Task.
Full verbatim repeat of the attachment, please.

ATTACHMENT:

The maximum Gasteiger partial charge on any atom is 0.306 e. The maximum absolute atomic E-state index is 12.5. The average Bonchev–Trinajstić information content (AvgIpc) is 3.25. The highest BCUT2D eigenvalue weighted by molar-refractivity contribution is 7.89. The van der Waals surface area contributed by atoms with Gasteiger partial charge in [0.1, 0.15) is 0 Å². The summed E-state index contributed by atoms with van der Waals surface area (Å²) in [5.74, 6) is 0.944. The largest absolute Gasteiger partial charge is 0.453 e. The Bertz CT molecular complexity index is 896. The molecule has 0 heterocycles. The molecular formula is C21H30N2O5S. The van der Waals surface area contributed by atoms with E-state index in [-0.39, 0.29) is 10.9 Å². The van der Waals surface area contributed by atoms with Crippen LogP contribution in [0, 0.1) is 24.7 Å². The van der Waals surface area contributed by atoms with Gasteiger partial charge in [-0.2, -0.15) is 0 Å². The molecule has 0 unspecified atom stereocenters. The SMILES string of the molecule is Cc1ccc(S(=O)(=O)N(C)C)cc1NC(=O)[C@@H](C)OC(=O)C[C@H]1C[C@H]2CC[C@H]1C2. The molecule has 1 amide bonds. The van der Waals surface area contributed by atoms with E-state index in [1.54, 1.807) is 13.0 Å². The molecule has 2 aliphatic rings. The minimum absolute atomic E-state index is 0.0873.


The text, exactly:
The maximum Gasteiger partial charge on any atom is 0.306 e. The maximum absolute atomic E-state index is 12.5. The average Bonchev–Trinajstić information content (AvgIpc) is 3.25. The highest BCUT2D eigenvalue weighted by molar-refractivity contribution is 7.89. The van der Waals surface area contributed by atoms with Gasteiger partial charge in [0.1, 0.15) is 0 Å². The summed E-state index contributed by atoms with van der Waals surface area (Å²) in [5.74, 6) is 0.944. The largest absolute Gasteiger partial charge is 0.453 e. The Bertz CT molecular complexity index is 896. The molecule has 0 heterocycles. The molecular formula is C21H30N2O5S. The van der Waals surface area contributed by atoms with E-state index in [-0.39, 0.29) is 10.9 Å². The van der Waals surface area contributed by atoms with Crippen LogP contribution in [0, 0.1) is 24.7 Å². The van der Waals surface area contributed by atoms with Gasteiger partial charge in [-0.2, -0.15) is 0 Å². The molecule has 0 unspecified atom stereocenters. The SMILES string of the molecule is Cc1ccc(S(=O)(=O)N(C)C)cc1NC(=O)[C@@H](C)OC(=O)C[C@H]1C[C@H]2CC[C@H]1C2. The molecule has 1 amide bonds. The van der Waals surface area contributed by atoms with E-state index in [1.54, 1.807) is 13.0 Å². The molecule has 2 aliphatic rings. The minimum absolute atomic E-state index is 0.0873.